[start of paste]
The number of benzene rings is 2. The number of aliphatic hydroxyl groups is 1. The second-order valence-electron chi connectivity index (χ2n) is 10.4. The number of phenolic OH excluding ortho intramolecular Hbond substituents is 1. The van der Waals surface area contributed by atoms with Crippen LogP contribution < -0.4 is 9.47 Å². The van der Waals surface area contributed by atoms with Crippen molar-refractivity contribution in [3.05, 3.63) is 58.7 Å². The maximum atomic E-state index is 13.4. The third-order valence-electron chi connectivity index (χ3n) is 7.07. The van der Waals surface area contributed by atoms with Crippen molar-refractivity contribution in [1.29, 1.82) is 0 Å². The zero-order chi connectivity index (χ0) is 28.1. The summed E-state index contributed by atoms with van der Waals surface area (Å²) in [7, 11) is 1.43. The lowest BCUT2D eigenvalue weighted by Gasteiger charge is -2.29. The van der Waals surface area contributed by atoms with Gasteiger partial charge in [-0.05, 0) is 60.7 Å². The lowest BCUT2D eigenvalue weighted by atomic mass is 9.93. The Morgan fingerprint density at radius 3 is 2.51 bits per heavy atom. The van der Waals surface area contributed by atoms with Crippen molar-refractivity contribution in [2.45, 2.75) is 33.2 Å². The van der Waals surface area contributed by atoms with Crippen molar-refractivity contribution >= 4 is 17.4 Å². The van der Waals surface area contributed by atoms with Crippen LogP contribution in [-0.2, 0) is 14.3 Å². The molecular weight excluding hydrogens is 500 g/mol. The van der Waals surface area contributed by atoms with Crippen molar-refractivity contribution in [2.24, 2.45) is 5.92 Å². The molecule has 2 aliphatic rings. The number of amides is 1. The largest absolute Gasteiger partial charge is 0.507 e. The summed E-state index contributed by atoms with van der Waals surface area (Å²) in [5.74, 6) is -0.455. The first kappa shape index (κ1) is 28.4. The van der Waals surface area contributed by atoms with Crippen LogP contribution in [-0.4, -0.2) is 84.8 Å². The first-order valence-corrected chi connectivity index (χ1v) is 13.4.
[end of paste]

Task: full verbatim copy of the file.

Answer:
The number of benzene rings is 2. The number of aliphatic hydroxyl groups is 1. The second-order valence-electron chi connectivity index (χ2n) is 10.4. The number of phenolic OH excluding ortho intramolecular Hbond substituents is 1. The van der Waals surface area contributed by atoms with Crippen LogP contribution < -0.4 is 9.47 Å². The van der Waals surface area contributed by atoms with Crippen molar-refractivity contribution in [3.05, 3.63) is 58.7 Å². The maximum atomic E-state index is 13.4. The third-order valence-electron chi connectivity index (χ3n) is 7.07. The van der Waals surface area contributed by atoms with Crippen molar-refractivity contribution in [1.29, 1.82) is 0 Å². The zero-order chi connectivity index (χ0) is 28.1. The summed E-state index contributed by atoms with van der Waals surface area (Å²) in [7, 11) is 1.43. The lowest BCUT2D eigenvalue weighted by Gasteiger charge is -2.29. The van der Waals surface area contributed by atoms with Gasteiger partial charge in [-0.05, 0) is 60.7 Å². The lowest BCUT2D eigenvalue weighted by atomic mass is 9.93. The Morgan fingerprint density at radius 3 is 2.51 bits per heavy atom. The van der Waals surface area contributed by atoms with Crippen molar-refractivity contribution in [2.45, 2.75) is 33.2 Å². The van der Waals surface area contributed by atoms with Crippen molar-refractivity contribution >= 4 is 17.4 Å². The van der Waals surface area contributed by atoms with Crippen LogP contribution in [-0.2, 0) is 14.3 Å². The molecular weight excluding hydrogens is 500 g/mol. The van der Waals surface area contributed by atoms with Crippen molar-refractivity contribution in [2.24, 2.45) is 5.92 Å². The molecule has 2 aliphatic rings. The number of amides is 1. The largest absolute Gasteiger partial charge is 0.507 e. The summed E-state index contributed by atoms with van der Waals surface area (Å²) in [5.74, 6) is -0.455. The first kappa shape index (κ1) is 28.4. The van der Waals surface area contributed by atoms with Crippen LogP contribution in [-0.4, -0.2) is 84.8 Å². The first-order valence-corrected chi connectivity index (χ1v) is 13.4.